For an inexpensive lunch in an iconic location, it’s hard to beat Los Cuñados, a taco truck that’s a short drive or a long walk away from Downtown. It sits next to the city’s sprawling cemetery, at the bottom of a hill that hosts the city’s giant “Welcome” sign that, when installed in 1922, was said to be the largest non-commercial electric sign in the country. Los Cuñados is cash-only and has a few outdoor picnic tables to eat tacos. The quesabirria is excellent, and locals offered this tip: If you ask for a side of consomme with any order, the staff will give it to you for free. Tacos are about $3 each, and two people can eat for $20 or less.

A taco truck with its window open has a menu posted on the left, photos of food on the right, and above the wheels on a steel counter is a sign that reads “Los Cunados.”
A hand squeezes a lime over a couple of quesabirria tacos in a to-go box. To the right two containers of red and green salsa sit with the lids on.

If the weather isn’t cooperating or you’re just more of an indoor eater, try Natty Flats Smokehouse, a light walk away from Downtown or an extremely short drive. Locals recommended trying the Cowboy Tacos — chopped brisket topped with baked potato salad wrapped in a flour tortilla, served with sides of shredded cheddar cheese and picante sauce. It is $7 for two heaping tacos, roughly the price of all its lunch plates and sandwiches.

A red tray sits on a red checked table cloth. On the tray is a container with two large flour tacos stuffed with brisket and potato salad, a smaller container of baked beans with brisket, and a container of potato salad. Behind them is a styrofoam cup.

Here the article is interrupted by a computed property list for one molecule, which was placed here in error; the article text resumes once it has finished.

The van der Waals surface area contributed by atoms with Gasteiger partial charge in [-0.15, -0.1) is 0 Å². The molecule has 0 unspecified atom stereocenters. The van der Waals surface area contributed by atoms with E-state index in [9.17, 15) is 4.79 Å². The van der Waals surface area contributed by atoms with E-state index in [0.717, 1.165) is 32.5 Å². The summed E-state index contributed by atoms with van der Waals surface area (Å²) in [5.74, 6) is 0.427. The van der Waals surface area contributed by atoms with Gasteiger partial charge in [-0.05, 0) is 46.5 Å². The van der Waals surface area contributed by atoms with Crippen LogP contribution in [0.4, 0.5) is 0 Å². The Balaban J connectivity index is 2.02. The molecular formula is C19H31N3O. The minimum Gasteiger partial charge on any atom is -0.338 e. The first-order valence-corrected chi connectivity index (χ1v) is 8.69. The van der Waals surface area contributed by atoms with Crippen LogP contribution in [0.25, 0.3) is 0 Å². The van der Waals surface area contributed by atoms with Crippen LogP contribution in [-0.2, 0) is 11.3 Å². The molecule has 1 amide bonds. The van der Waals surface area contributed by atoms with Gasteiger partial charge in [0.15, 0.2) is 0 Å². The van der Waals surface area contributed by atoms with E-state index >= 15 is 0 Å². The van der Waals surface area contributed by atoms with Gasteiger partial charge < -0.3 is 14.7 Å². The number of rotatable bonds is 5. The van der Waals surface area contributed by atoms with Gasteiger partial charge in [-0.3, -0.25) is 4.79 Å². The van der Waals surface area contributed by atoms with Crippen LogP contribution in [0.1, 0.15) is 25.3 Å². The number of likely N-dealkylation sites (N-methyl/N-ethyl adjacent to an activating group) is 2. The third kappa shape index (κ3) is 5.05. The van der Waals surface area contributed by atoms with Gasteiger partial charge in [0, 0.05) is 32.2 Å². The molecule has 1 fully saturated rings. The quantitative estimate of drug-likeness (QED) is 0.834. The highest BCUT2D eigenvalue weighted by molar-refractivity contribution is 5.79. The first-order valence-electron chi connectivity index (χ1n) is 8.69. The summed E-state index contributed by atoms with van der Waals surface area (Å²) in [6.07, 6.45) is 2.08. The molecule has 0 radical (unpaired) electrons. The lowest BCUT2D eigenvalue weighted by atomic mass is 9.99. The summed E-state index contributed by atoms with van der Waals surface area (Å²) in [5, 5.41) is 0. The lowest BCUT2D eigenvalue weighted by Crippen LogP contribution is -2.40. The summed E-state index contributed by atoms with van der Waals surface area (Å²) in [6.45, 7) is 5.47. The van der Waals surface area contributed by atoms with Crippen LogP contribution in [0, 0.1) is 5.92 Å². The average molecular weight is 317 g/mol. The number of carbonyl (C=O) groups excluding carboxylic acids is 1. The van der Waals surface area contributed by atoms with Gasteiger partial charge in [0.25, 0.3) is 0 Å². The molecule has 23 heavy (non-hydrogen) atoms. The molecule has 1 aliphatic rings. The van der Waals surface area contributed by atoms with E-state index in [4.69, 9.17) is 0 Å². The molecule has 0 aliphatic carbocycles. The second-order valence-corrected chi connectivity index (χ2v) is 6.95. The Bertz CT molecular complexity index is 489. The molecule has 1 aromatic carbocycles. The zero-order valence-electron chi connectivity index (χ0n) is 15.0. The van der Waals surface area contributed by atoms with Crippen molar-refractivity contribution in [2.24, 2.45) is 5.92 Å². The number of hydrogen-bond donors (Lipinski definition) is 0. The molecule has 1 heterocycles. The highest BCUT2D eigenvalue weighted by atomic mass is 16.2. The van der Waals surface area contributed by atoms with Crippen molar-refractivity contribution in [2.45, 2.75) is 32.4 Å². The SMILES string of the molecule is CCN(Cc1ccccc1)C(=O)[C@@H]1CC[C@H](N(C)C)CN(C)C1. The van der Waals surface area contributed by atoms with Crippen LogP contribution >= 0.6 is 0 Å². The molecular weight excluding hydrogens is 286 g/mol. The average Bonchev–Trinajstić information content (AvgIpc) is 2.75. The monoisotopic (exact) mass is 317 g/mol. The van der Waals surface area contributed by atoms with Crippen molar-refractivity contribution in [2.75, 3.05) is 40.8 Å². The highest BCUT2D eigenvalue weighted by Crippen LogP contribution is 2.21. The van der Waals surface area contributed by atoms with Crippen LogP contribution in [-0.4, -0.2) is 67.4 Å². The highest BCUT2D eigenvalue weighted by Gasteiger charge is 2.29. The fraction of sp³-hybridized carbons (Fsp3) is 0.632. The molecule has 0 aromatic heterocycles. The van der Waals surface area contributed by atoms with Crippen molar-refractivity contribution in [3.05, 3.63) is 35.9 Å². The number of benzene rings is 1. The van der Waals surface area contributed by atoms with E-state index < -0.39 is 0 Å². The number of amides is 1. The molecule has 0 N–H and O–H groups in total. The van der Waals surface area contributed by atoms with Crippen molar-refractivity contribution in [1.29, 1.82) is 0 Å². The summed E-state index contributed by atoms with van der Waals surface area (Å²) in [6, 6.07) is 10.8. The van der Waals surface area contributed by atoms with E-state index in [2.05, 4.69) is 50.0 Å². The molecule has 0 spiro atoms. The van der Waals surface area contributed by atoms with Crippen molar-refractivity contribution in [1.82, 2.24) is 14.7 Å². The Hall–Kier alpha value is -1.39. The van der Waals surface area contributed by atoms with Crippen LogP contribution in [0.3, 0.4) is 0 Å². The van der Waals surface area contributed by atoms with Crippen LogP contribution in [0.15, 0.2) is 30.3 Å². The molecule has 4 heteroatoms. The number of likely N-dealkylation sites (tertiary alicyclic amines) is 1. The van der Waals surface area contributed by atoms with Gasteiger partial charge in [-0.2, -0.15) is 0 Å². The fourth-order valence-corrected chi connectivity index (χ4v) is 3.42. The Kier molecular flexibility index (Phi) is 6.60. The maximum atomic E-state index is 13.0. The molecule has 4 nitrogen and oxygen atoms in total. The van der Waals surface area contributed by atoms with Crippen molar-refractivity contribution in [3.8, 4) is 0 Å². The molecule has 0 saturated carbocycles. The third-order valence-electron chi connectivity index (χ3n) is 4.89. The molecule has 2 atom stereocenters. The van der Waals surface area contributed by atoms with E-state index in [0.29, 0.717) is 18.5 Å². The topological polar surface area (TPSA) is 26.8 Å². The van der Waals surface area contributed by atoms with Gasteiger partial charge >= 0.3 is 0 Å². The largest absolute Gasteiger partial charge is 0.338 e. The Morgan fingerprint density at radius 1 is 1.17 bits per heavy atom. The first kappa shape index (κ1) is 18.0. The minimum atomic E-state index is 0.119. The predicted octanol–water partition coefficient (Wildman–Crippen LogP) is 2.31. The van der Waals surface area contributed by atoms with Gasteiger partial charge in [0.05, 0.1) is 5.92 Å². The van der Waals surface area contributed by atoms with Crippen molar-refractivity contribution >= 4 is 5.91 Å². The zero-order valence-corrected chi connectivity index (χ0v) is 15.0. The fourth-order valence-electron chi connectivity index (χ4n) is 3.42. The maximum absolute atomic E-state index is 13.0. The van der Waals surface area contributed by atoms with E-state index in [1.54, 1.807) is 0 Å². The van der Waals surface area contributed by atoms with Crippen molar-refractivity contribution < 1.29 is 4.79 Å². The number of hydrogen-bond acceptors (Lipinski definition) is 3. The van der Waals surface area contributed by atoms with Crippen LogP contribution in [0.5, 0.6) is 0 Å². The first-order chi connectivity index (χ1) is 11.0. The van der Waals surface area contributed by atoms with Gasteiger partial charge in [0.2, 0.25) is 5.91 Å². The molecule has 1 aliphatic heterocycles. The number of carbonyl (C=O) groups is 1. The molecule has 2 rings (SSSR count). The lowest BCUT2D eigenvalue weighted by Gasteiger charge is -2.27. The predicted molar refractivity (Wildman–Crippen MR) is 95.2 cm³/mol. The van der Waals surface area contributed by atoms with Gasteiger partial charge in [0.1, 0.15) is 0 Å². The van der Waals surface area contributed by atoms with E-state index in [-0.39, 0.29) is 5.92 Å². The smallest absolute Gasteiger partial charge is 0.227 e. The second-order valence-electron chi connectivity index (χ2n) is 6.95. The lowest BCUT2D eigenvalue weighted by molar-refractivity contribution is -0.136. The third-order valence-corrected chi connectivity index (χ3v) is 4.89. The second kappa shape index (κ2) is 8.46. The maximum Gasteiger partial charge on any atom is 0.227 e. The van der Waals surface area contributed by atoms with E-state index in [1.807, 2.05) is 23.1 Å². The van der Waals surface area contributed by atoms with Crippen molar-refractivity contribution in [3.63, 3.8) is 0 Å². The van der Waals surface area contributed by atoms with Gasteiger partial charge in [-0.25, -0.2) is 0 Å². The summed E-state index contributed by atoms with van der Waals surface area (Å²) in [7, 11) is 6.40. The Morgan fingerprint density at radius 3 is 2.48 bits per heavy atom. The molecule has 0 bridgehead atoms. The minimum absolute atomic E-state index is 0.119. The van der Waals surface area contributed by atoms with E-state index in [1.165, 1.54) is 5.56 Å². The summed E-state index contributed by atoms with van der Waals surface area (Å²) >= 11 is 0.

Wine down afternoon

After saving all that money on lunch, blow some in the afternoon at the Bankhead Texas Wine Bar. Its menu offers by-the-glass and bottle options of Texas wines from all over the state in various styles, alongside customizable charcuterie boards. It’s got a rustic interior with displays on the walls depicting the history of the area and a massive outdoor patio — both are great for lounging. You’ll likely catch some live music if you hang around until 7 p.m.

The exterior of a wine bar is pained in ombre colors that go from blue at the top to rusty reds and oranges at the bottom, to mimic the sky and ground. In the foreground is an outdoor seating area with chairs and tables.
A glass of red wine sits on a table in a rustic room with exposed brick walls. The glass reads “Bankhead.”

Lingering over dinner and cocktails

Cross the street to check out the Market at 76067 (the local zip code), where dozens of vendors sell goods in two stores. And take a break for dinner at Coffee and Cocktails 76067. This gastropub is the most sophisticated food in the city at present, offering salads, soups, incredible sandwiches and paninis, and pizzas. It also has a seasonal cocktail menu and a tempting list of options at the coffee bar. And there are nightly events, from trivia to live music.

A light yellow cocktail with a Tajin rim sits on a table inside a chic cafe with exposed ceilings. Next to it on the table is a wild flower in a clear vase. In the background, people are sitting at various tables.
A hand holds up half of a chicken sandwich, the other half sits on a metal tray. Next to it is a small bowl of tomato soup with large chunks of parmesan shredded into it.

Opening at the end of October is Second Bar + Kitchen in the Crazy Water Hotel, which will kick the town’s food options up a notch. The Austin-based restaurant is helmed by James Beard Award winner David Bull, who moved to Mineral Wells to head up the project and a coming restaurant in the Baker.

Dallas Restaurant News Brief

Joe Rogan’s Favorite Sushi Spot Is Apparently Now in Dallas

Eater Awards

Here Are 2023’s Eater Award Winners for Dallas

What’s It Really Like to Be a Minority in the Restaurant Industry?